So there's no one easy way that we know what the date of the pyramids happens to be. The pyramids are surrounded by cemeteries of other tombs. Sometimes we find organic materials, like fragments of reed, and wood, wooden coffins.We find the bones of the people who lived and were buried in these tombs. But primarily we date the pyramids by their position in the development of Egyptian architecture and material culture over the broad sweep of 3,000 years. There are people coming from a New Age perspective who want the pyramids to be very old, much older than Egyptologists are willing to agree.Rarely do we have people from thousands of years ago who are writing, who are signing confessions.NOVA: When it comes to carbon dating, do you need organic material? There has been radiocarbon dating, or carbon-14 dating done in Egypt obviously before we did our studies, and it's been done on some material from Giza.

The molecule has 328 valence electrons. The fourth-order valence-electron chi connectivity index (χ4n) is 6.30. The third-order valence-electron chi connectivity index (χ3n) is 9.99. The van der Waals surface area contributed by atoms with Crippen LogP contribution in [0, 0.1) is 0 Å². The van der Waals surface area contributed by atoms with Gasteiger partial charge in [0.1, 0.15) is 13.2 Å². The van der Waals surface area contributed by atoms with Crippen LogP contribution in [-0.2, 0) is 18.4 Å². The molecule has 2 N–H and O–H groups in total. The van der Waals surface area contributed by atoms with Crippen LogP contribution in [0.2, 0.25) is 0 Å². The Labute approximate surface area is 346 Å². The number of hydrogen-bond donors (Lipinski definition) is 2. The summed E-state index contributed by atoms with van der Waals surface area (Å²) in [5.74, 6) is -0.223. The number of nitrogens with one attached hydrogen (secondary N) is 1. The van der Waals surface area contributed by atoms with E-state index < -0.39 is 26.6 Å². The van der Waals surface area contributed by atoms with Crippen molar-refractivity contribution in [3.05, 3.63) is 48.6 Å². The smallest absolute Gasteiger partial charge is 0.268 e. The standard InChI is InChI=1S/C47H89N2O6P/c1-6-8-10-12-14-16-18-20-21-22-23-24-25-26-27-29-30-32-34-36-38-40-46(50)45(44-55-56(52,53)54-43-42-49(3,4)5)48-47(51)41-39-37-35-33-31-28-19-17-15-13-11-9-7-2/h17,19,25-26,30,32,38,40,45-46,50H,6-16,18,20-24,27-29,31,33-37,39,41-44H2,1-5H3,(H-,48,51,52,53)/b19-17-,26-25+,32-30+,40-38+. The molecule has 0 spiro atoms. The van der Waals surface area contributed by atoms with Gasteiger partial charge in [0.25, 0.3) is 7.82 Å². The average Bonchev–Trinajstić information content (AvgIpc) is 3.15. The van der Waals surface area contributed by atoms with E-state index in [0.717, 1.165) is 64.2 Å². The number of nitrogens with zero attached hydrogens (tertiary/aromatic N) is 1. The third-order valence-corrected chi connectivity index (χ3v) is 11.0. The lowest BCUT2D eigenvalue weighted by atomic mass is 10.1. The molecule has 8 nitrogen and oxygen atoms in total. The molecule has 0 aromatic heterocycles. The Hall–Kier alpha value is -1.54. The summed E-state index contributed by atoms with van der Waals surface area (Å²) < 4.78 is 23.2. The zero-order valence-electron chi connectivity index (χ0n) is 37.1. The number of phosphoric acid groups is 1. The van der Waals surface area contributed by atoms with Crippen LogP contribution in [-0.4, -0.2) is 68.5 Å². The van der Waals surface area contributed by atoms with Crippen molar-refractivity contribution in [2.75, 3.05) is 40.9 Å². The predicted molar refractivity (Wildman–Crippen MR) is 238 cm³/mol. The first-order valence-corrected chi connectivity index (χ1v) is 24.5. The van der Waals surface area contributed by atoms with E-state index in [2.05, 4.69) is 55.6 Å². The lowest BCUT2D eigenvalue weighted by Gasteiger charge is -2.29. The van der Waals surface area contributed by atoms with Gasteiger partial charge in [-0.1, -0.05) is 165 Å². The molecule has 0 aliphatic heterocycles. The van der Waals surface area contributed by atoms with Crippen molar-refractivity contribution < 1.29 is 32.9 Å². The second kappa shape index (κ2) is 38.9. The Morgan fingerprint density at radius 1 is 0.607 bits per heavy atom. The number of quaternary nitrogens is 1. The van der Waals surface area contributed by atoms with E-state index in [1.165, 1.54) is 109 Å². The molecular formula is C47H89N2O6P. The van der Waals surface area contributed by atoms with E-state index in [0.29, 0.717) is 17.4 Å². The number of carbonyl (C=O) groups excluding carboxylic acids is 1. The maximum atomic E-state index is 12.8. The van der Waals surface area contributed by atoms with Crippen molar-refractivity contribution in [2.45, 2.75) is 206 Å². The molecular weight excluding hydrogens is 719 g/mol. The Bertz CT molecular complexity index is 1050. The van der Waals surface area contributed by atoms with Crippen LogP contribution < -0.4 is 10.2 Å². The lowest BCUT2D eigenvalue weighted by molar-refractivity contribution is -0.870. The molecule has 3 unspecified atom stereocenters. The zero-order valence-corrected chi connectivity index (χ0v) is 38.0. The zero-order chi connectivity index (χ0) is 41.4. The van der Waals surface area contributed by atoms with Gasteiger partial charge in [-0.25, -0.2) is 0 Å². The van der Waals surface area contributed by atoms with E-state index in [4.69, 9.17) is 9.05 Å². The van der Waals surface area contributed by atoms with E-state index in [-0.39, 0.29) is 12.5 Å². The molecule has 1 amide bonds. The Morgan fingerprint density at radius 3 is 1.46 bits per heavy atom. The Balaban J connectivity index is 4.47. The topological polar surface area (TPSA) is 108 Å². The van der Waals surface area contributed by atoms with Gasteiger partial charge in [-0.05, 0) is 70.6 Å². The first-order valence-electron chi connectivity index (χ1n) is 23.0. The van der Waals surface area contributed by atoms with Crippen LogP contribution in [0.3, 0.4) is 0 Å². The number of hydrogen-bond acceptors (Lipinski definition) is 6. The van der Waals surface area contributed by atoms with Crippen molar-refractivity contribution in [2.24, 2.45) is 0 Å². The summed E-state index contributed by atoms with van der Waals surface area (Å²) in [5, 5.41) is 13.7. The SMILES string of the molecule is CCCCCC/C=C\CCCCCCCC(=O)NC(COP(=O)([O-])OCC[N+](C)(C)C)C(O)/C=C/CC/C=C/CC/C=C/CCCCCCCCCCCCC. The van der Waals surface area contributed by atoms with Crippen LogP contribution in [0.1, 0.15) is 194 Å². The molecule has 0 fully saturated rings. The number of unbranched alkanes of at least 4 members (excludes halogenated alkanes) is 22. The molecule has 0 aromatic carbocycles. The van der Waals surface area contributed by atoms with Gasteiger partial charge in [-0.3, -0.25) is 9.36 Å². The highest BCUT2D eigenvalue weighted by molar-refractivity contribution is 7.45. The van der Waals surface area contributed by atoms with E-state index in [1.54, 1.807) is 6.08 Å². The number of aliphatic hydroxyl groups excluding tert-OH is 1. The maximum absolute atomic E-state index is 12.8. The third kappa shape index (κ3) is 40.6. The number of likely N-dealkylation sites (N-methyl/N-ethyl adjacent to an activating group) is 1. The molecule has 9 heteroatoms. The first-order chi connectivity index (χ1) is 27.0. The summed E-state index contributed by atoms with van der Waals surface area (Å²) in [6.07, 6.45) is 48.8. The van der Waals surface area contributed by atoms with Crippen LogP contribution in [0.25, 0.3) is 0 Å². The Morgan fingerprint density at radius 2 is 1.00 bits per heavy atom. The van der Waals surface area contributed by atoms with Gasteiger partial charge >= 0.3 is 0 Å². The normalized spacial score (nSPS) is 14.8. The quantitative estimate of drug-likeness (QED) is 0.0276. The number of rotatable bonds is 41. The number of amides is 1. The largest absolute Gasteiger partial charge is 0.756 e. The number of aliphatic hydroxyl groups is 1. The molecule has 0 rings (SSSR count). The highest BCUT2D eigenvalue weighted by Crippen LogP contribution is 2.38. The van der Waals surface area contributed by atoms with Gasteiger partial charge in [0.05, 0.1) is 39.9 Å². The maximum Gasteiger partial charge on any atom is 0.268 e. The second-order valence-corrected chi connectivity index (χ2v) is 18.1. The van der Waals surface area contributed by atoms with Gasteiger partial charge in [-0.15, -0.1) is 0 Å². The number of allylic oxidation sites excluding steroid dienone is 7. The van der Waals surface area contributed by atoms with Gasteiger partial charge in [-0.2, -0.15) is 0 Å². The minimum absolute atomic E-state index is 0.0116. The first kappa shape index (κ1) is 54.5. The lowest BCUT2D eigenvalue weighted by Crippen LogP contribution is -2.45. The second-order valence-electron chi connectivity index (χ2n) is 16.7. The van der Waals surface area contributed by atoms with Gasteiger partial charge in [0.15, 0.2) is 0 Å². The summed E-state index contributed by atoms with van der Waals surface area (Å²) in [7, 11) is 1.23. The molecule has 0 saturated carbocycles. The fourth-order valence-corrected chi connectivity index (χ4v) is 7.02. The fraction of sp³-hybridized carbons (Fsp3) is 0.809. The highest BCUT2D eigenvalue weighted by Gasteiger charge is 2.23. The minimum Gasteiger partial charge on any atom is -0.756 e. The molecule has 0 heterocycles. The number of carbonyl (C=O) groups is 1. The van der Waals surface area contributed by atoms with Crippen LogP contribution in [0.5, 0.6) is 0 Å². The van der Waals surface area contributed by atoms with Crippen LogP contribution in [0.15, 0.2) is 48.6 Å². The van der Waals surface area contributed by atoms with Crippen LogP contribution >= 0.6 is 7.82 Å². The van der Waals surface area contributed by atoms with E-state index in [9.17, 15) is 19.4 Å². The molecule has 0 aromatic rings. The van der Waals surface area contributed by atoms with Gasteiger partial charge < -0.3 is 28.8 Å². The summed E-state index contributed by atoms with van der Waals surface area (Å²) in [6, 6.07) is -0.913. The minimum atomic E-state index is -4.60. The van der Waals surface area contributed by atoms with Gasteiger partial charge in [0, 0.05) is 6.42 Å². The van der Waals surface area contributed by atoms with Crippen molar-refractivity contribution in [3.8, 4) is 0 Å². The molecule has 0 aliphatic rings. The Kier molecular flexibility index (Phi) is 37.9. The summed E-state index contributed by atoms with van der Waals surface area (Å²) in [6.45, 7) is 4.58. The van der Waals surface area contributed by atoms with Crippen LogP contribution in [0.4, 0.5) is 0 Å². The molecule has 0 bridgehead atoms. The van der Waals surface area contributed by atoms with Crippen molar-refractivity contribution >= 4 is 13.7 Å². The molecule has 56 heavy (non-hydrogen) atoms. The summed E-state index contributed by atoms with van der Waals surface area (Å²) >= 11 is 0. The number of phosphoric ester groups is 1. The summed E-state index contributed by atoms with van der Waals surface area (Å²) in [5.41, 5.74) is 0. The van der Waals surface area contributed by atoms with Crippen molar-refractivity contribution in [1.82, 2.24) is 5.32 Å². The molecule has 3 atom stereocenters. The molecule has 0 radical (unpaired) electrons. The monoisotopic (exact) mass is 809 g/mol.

And as you say, you need organic material in order to do carbon-14 dating, because all living creatures, every living thing takes in carbon-14 during its lifetime, and stops taking in carbon-14 when it dies.NOVA: Can you give us an example of a single aspect of material culture, from ancient Egypt that you might use as a starting point for dating the pyramids? All the pottery you find at Giza looks like the pottery of the time of Khufu, Khafre, and Menkaure, the kings who built these pyramids in what we call the Fourth Dynasty, the Old Kingdom.We study the pottery and how it changes over the broad sweep, some 3,000 years.And you'd work out the different styles in the evolution of Manhattan itself.But by and large, you would, in the broad scope, be able to put the Empire State Building and Manhattan in an overall context of development here in the United States and in the modern 19th and 20th centuries.And you would know that it didn't date, for example, to the colonial period of George Washington and Thomas Jefferson, because nothing you'd find in the Empire State Building ruins, around it, in the dirt surrounding it—maybe it's a stump sticking up above the sloping ruins of Manhattan—nothing really looks like the flowing blue china, or the other kinds of utensils and material culture that they used in the time of the American Revolution.